NETGEAR offers advanced and high capacity network attached storage (NAS) devices under the ReadyNAS series. These NETGEAR NAS devices support various RAID configurations.
NETGEAR NAS Supported RAID Configurations
You can configure various types of RAID levels on NETGEAR NAS. Let’s discuss about the NATGEAR NAS supported RAID configurations, the number of required disks, and the level of fault tolerance they offer.
JBOD – This RAID level doesn’t provide data protection. If one of your drives fails, you lose data. JBOD is available only on volumes consisting of a single hard disk.
RAID 0 – It can be configured with two or more disks. In RAID 0, the data is striped across all the disks. However, it doesn’t offer any fault-tolerance. Hence, failure of even a single physical disk in RAID 0 results in array failure and data loss.
RAID 1 – This RAID requires at least two disks. The data on one disk is duplicated to the other disk, making a set of two disks. In a RAID 1 array containing two disks if one disk fails, the other disk can take over and provide access to the stored data. For more read the case study.
RAID 1+0 (RAID 10) – This is a nested RAID configuration, combining RAID levels 1 and 0. The data is striped across the sets of two duplicate disks. It requires at least four disks to configure a RAID 10 array. In an array of four disks, you get a fault tolerance of up to two disks – one from each set of duplicate disks.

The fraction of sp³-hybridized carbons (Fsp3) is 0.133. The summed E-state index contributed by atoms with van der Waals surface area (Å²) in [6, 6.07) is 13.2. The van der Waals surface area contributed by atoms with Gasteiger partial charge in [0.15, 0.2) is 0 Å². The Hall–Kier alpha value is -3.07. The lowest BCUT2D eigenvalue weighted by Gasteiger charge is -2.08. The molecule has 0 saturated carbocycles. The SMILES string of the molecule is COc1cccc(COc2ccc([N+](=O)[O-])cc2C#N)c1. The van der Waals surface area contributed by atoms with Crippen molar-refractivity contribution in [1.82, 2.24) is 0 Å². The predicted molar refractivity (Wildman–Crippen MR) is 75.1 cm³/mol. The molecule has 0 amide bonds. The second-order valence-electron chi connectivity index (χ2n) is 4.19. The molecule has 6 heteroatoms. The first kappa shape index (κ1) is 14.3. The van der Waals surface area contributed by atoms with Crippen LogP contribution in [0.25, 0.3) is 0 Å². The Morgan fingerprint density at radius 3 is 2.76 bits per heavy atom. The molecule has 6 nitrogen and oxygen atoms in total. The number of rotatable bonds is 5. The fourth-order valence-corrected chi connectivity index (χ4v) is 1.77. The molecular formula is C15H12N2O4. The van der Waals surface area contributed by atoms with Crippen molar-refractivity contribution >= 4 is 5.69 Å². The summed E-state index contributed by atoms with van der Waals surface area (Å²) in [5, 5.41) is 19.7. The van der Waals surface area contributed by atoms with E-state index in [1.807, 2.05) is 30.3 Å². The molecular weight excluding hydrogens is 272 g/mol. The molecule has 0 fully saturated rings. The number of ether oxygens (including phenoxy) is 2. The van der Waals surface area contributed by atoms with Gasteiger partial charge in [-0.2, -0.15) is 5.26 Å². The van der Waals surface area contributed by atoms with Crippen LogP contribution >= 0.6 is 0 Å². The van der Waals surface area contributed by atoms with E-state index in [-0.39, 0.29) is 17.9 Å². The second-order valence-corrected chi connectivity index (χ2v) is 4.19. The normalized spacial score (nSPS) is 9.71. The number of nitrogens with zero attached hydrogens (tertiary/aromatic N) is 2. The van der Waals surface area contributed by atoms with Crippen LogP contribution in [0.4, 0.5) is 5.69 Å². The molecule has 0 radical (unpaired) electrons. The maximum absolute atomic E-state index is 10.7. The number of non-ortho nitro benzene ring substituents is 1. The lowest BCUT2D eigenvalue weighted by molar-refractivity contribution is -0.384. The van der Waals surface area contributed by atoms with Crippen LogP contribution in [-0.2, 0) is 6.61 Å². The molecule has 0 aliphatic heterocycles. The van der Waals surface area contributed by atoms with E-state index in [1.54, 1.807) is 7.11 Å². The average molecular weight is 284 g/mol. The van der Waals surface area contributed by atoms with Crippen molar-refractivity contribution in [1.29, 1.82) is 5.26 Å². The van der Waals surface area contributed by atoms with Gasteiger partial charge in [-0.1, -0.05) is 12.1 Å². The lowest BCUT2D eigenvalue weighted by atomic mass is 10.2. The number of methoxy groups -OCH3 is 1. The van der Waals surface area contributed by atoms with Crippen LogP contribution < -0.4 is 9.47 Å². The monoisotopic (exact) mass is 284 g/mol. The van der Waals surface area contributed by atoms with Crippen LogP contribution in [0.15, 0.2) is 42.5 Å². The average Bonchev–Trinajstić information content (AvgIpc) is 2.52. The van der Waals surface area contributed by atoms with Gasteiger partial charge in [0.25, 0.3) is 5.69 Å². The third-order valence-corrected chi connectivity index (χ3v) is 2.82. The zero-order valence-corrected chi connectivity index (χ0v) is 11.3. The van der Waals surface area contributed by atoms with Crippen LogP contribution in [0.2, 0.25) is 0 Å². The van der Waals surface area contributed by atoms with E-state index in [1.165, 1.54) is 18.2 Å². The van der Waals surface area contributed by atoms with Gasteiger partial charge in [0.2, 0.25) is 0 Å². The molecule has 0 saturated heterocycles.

RAID 5 – This can be configured with three or more disks. Parity information is stored on disks and data is striped across disks. It provides fault-tolerance of a single disk in an array of three disks. For instance, if one of the disks in an array of three disks fails, you can continue accessing the data due to the availability of parity information on other disks. Check how our experts successfully recovered data from Raid 5 configuration.
RAID 6 – Similar to RAID 5, this RAID configuration also uses striping and parity information to store data. But it uses double parity blocks due to which it provides better data redundancy than RAID 5. At least four disks are required to configure RAID 6. It can withstand a failure of up to two disks in an array of four disks.
[NOTE]: RAID configurations - except RAID 0 and JBOD – provide disk redundancy and fault-tolerance. In case of a failing or failed disk, you must immediately replace it to prevent NAS errors and RAID array failure.
When Does ‘RAID Creation Failed’ Error Occurs?
The ‘RAID creation failed’ error on NETGEAR NAS may occur at different instances. For example, you may encounter this error, while trying to configure RAID on your NETGEAR ReadyNAS as reported by this user on NETGEAR community forum:
I want to configure RAID on my NETGEAR ReadyNAS, but it fails every time when I try to do so. I go through the steps in the description:
Select the Boot menu >> select Factory Reset >> Format the disk and try
About 10 seconds later, the NAS shows the error: ‘Err: Raid creation failed’. I tried various methods to solve the problem, but nothing worked. How can I fix this error?
Apart from this, you may also see this error while trying to replace a failed RAID disk.
Reasons for ‘RAID Creation Failed’ Error